Range Rover is among the brands that sit at the top of the luxury SUV tree. There may be more expensive or faster SUV alternatives, but the Range Rover has powerful kudos compared to its rivals. The popular Lamborghini Urus doesn’t have the class, while a BMW X5 isn’t as capable off-road. The latest Range Rover models, including the base Range Rover and Range Rover Sport, perfectly blend a handsome, modern design with Range Rover’s renowned off-road capabilities.
Where it concerns prestige, the Range Rover delivers in spades. Yet, for all of its class, pomp, and social standing, it still has a poor reputation for reliability and build quality. Those looking to venture off the beaten track and make a return journey are better off jumping into the rapidly appreciating Toyota Land Cruiser.
Updated April 2023: The Range Rover is an iconic nameplate, one of the most alluring luxurious, off-road-ready SUVs money can buy. However, Range Rover is also synonymous with poor reliability and build quality in some cases. Here’s an updated list of the most common problems plaguing Range Rovers.
Thanks to Land Rover’s vision for the brand, Range Rover ownership is an itch that needs scratching for many. The allure of the big, comfortable SUV weighs too heavily on them. Plus, the very sight of one parked in their driveway will elevate their social standing. So, for those looking to dip a toe into the murky pond of prestige SUV ownership, remember these most common problems on Range Rovers.
11 Suspension Woes
A Range Rover has clever air suspension. It provides an incredible ride quality far superior to conventional springs. This system also helps to increase or reduce the vehicle’s height for easier access and to tackle off-road obstacles. However, it also fails all too often, leaving the driver stranded or with a jarring, uncomfortable ride. The air suspension features air struts made with flexible rubber and is prone to punctures, cracking, or rotting. Most of them wear out at the same rate, meaning that once you replace one, chances are you’ll need to replace the remaining three soon.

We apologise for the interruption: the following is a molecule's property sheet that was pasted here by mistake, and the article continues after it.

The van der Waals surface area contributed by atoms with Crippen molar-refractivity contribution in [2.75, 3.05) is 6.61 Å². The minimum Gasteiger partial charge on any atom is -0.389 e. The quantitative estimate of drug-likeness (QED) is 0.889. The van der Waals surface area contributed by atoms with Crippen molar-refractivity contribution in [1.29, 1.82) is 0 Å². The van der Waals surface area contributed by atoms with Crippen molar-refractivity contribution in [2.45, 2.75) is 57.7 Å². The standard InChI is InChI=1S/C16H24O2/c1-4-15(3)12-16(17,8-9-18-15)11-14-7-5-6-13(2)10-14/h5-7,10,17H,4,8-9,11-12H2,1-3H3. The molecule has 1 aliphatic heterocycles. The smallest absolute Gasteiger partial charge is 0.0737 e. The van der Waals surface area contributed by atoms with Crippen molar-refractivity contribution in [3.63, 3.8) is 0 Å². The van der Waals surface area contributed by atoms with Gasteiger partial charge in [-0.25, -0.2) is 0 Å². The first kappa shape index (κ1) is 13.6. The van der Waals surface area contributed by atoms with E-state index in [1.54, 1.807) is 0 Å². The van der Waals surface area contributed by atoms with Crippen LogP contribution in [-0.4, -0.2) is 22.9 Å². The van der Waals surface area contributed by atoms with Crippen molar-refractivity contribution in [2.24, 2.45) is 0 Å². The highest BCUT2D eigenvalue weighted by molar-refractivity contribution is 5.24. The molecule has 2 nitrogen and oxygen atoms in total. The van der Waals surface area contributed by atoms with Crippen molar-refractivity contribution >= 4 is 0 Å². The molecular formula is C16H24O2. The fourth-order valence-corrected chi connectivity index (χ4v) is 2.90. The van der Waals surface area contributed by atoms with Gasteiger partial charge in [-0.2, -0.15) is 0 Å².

Different parts, like the compressor pumps and control units, can fail. The whole system also often leak. A Range Rover won’t rise or drive far without any air in its suspension. Besides this, suspension bushes are weak, with some parts needing replacement before expected.
10 An Indifferent Differential
One of the reasons people choose Range Rovers is that they are fantastic off-road. This is one luxury SUV that will cross rivers, climb mountains and cross snow-covered fields. This is all down to its sophisticated drive system, and it also suffers from issues. One common problem is with the differential unit. Some owners have replaced the rear differential with less than 40,000 miles of no extreme driving.
Another common problem that arises due to oil starvation is the differential whine. If untreated, the gears can grind, shed teeth or seize. Draining the fluid will usually give a good indication of the condition. A glittery appearance usually means contaminated oil. Also, a replacement unit is not cheap.
9 Major Engine Issues
At the heart of every Range Rover lies a powerful engine. Bristling with torque that ensures no muddy rut slows up the capable SUV. Powerplant choices are huge; be it petrol, diesel, hybrid, naturally aspirated, or supercharged – there’s an option for every driver. The array of engine choices makes it easier for owners to find the perfect powerplant, depending on their needs.
Whatever the year, the Range Rover often suffers from engine problems. Early cars would overheat. Diesel units would suffer a whole raft of catastrophic failures. Petrol units kill radiators, eat timing chains, and suffer manifold woes. None likely to be wallet-friendly to fix.
8 Broken Brakes
When you’re in command of a three-ton luxury truck, the brakes better work. Unfortunately, there have been parking brake faults for many Range Rovers. Usually signified by screeching, locking up, or failing to release, brakes can lead to more costly repairs.
Likely culprits for handbrake failure include worn handbrake shoes or actuators. Besides this, the ABS and Traction Control modules have also often play up. Usually signified by a warning symbol or alert on the dashboard display, brake worries are pretty common. Such problems present risks to the safety of the driver and passengers.
7 Electrical Gremlins
The Range Rover has had electrical issues throughout its lifespan. Later cars have a lot of wiring, all feeding sensors, and computers. Faults can arise from simply having switches fail to more severe issues, like full-on vehicle shutdowns.